The Common Thread: A Bird’s Eye View of the TEA Party Movement

The TEA Party movement, which started for most as a small grassroots effort by disenchanted Americans to voice their disapproval with the government, is now growing to epic proportions. The movement has transcended the bounds of simply being events that people have heard about in faraway places, to events happening in almost every town on any given day. In fact, for TEA Party goers, it’s no longer a case of trying to make a single event, but how many events can you actually make. With that said, even though the growth of the TEA Party movement has expanded to the size that even “Bagdad Bob” (Saddam Hussein’s former information minister) would have to recognize, there is still much confusion as to who the people that comprise the TEA Party movement are, and what brings them together.

To properly answer this question, one must attain the high ground. That is, the best vantage point to observe the totality of the TEA Party environment. For me, this bird’s eye view came from the speaker’s platform at the 2009 Wichita, Kansas, ‘American TEA Party.’ Like a growing number of Americans today, the Wichita Kansas event was not my first “TEA Party.” However, it was my first time to speak in front of hundreds of TEA Party goers, and my first time to announce each and every guest, and meet every vendor and organization.

Coming to terms with the bird’s eye view, and the reality that it brings, is somewhat of a double edged sword. From the optimum vantage point, I can now see that there was much less uniformity among TEA Party goers than I might have initially thought.  For example, there were citizens and groups who have economic concerns that are hardly considered by people who were attending to voice their concern over abortion issues. There is certainly no uniformity of overarching policy agreement among the TEA Party crowd members, which included Blue Dog Democrats (of the “Democratic Blue Dog Coalition,” made up of “moderates” and “fiscally conservative” Democrats), conservatives, independents, and libertarians. There were the obvious cultural differences between the seniors (with their folding chairs) and the teens (that would just as soon stand). Other apparent differences within the crowd were the mothers jostling their newborns and the business men who just never seemed to remember to turn their cell phones off. The TEA Party goers were as different to one another as were their political views. I know; I walked the booths, I pressed the flesh (shook hands), and I gave and received an ear-full of agreements and disagreements on the world of politics until my throat was sore and my ears were ringing.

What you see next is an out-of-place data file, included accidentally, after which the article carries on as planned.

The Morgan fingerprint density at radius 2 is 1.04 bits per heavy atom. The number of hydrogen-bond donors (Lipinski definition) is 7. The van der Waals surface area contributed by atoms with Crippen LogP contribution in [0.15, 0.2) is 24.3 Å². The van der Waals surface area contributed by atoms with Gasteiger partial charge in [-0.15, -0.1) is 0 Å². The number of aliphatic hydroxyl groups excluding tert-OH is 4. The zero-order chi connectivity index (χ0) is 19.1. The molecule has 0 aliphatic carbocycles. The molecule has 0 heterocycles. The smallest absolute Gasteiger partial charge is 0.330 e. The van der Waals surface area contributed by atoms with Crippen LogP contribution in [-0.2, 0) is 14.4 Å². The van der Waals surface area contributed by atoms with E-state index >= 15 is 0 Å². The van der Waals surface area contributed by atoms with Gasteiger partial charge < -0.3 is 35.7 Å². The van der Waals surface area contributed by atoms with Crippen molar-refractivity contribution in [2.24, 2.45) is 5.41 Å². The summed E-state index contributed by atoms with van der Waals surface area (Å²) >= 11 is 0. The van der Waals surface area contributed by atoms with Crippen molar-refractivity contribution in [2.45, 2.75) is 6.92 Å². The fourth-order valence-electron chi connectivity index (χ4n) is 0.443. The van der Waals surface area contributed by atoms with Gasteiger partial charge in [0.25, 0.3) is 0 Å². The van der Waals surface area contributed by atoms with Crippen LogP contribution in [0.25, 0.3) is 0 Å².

Yet, with all the differences that can separate the people boldly represented among the TEA Party attendees, this motley crew of contradictions stands side by side united, prepared to oppose the current government, under a common cause. What is the common factor that binds American’s together who think so differently? It is the component of “American exceptionalism” that transcends all other descriptions of why Americans are who they are: freedom. It is freedom at its basic core. Americans of all walks of life demand the freedom to decide their own future. They demand the freedom to disagree with their government – even as they demand the freedom to disagree with each other. In reality, it is the most defining, as well as beautifully stubborn, characteristic of the founding fathers that remains within the bloodlines of the greatest majority of Americans today. When a clear and present danger threatens to cut the chords of freedom from the American people, we are galvanized by an intrinsic commonality to act. This valuable point may have been lost on the European journalists who were present at the event, but it is the obvious cohesive factor that gives the TEA Party movement it’s large attendance numbers, and it’s ultimate power, by unifying a common thread among the myriad of specialized concerns found at each TEA Party – from town to town, and state to state. 

Paul A. Ibbetson is a former Chief of Police of Cherryvale, Kansas, and member of the Montgomery County Drug Task Force. Paul received his Bachelor’s and Master’s degree in Criminal Justice at Wichita State University, and is currently completing his PhD. in sociology at Kansas State University. Paul is the author of the books Living Under The Patriot Act: Educating A Society and Feeding Lions: Sharing The Conservative Philosophy In A Politically Hostile World. Paul is also the radio host of the Kansas Broadcasting Association’s 2008 and 2009 Entertainment Program of the Year, Conscience of Kansas airing on KSDB Manhattan 91.9 f.m. www.ibbetsonusa.com. For interviews or questions, please contact ibbetson91.9[email protected]